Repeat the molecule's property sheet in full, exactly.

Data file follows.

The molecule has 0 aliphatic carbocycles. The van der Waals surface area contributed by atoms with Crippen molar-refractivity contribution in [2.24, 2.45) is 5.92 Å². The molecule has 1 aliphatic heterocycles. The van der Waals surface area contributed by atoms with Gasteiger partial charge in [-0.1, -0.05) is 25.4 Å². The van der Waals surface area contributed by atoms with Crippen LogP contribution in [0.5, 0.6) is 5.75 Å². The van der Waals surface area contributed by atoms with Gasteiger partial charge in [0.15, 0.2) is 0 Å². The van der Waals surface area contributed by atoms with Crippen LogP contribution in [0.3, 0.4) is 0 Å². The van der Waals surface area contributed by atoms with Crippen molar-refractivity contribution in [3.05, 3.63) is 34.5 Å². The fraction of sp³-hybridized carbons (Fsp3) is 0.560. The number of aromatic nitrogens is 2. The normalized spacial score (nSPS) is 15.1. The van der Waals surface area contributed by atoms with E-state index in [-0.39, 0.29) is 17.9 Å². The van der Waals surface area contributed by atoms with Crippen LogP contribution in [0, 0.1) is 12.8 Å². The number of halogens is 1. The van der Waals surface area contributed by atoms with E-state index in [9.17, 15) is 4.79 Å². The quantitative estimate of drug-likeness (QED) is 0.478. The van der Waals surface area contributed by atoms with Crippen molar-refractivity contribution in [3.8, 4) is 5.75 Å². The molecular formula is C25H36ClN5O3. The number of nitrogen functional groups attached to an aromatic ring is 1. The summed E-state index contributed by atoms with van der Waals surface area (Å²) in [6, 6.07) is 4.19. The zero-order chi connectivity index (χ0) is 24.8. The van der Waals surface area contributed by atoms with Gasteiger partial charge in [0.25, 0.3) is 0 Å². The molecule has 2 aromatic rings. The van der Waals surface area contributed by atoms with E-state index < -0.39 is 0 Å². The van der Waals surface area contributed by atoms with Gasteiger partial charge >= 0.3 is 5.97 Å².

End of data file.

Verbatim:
The molecule has 0 aliphatic carbocycles. The van der Waals surface area contributed by atoms with Crippen molar-refractivity contribution in [2.24, 2.45) is 5.92 Å². The molecule has 1 aliphatic heterocycles. The van der Waals surface area contributed by atoms with Gasteiger partial charge in [-0.1, -0.05) is 25.4 Å². The van der Waals surface area contributed by atoms with Crippen LogP contribution in [0.5, 0.6) is 5.75 Å². The van der Waals surface area contributed by atoms with Gasteiger partial charge in [0.15, 0.2) is 0 Å². The van der Waals surface area contributed by atoms with Crippen LogP contribution in [0.3, 0.4) is 0 Å². The van der Waals surface area contributed by atoms with Crippen molar-refractivity contribution in [3.05, 3.63) is 34.5 Å². The fraction of sp³-hybridized carbons (Fsp3) is 0.560. The number of aromatic nitrogens is 2. The normalized spacial score (nSPS) is 15.1. The van der Waals surface area contributed by atoms with E-state index in [-0.39, 0.29) is 17.9 Å². The van der Waals surface area contributed by atoms with Crippen LogP contribution in [0, 0.1) is 12.8 Å². The number of halogens is 1. The van der Waals surface area contributed by atoms with E-state index in [9.17, 15) is 4.79 Å². The quantitative estimate of drug-likeness (QED) is 0.478. The van der Waals surface area contributed by atoms with Crippen molar-refractivity contribution in [3.8, 4) is 5.75 Å². The molecular formula is C25H36ClN5O3. The number of nitrogen functional groups attached to an aromatic ring is 1. The summed E-state index contributed by atoms with van der Waals surface area (Å²) in [6, 6.07) is 4.19. The zero-order chi connectivity index (χ0) is 24.8. The van der Waals surface area contributed by atoms with Gasteiger partial charge in [0.25, 0.3) is 0 Å². The molecule has 2 aromatic rings. The van der Waals surface area contributed by atoms with E-state index < -0.39 is 0 Å². The van der Waals surface area contributed by atoms with Gasteiger partial charge >= 0.3 is 5.97 Å².